The Bias Behind Labeling Black Girls as ‘Street Smart’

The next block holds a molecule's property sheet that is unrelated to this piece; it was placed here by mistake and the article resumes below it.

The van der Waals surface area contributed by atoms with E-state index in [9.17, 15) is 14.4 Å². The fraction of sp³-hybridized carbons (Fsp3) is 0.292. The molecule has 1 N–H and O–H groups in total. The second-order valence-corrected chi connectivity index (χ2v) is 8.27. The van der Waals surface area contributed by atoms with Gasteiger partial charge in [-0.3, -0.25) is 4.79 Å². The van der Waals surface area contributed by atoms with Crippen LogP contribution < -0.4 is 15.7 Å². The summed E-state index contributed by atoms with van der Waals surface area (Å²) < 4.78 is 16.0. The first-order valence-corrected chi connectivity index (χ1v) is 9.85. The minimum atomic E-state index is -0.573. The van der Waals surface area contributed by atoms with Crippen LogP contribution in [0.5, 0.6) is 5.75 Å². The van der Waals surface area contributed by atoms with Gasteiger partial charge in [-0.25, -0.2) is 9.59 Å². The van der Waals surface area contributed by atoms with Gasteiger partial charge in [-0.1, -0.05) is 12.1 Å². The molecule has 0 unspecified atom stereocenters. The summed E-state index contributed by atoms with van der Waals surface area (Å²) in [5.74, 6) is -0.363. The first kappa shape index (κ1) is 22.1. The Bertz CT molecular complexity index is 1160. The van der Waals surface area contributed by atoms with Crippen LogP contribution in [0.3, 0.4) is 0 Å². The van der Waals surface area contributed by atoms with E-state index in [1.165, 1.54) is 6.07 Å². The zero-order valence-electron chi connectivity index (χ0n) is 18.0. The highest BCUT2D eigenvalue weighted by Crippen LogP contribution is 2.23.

I would like to add something that has always annoyed me. The term “street smart” is always associated with black kids. I have always asked “what the hell does that mean”. If a black kid is poor, and he or she has seen and experienced events that they should not have seen at such a young age, e.g. heard gun fire in their neighborhoods or murders, society adultifies them because of the experience. Society characterizes said children as having grown wiser and stronger because of these bad experiences. Additionally, since these experiences have purportedly enhanced the lives of these children, these children are expected to behave like adults because they should know how bad life is. As a result, they are not given the grace period to grow and behave as normal teens, and their actions are dealt with harshly. Racism has a tendency to assign these bad experiences to black children, many of whom live in middle class or even upper class neighborhoods who have never experienced these traumas, but who are treated as though they have. Additionally, since society has determined that such negative experiences were positive, it doesn’t feel a need to either protect such children or give them psychological counseling or support. On the flip side. Look at the school shootings. Those kids are given psychological care immediately. Those kids are not expected to cope. And the experiences are rightfully characterized as what they are—traumatic events that can alter a child’s psyche, sense of stability, and safety. Society seems to know and understand that there is nothing positive about being in a school shooting, being shot at, or witnessing murder. The news recently has been filled with stories about how the kids at Columbine and other mass shootings have never recovered and have suffered years of drug use and/or committed suicide. There is a striking difference in how these kids are treated compared to black children. Assigning adultification to black kids definitely removes the responsibility from society to help these kids. It also justifies society’s racist vilification and treatment of these innocent children.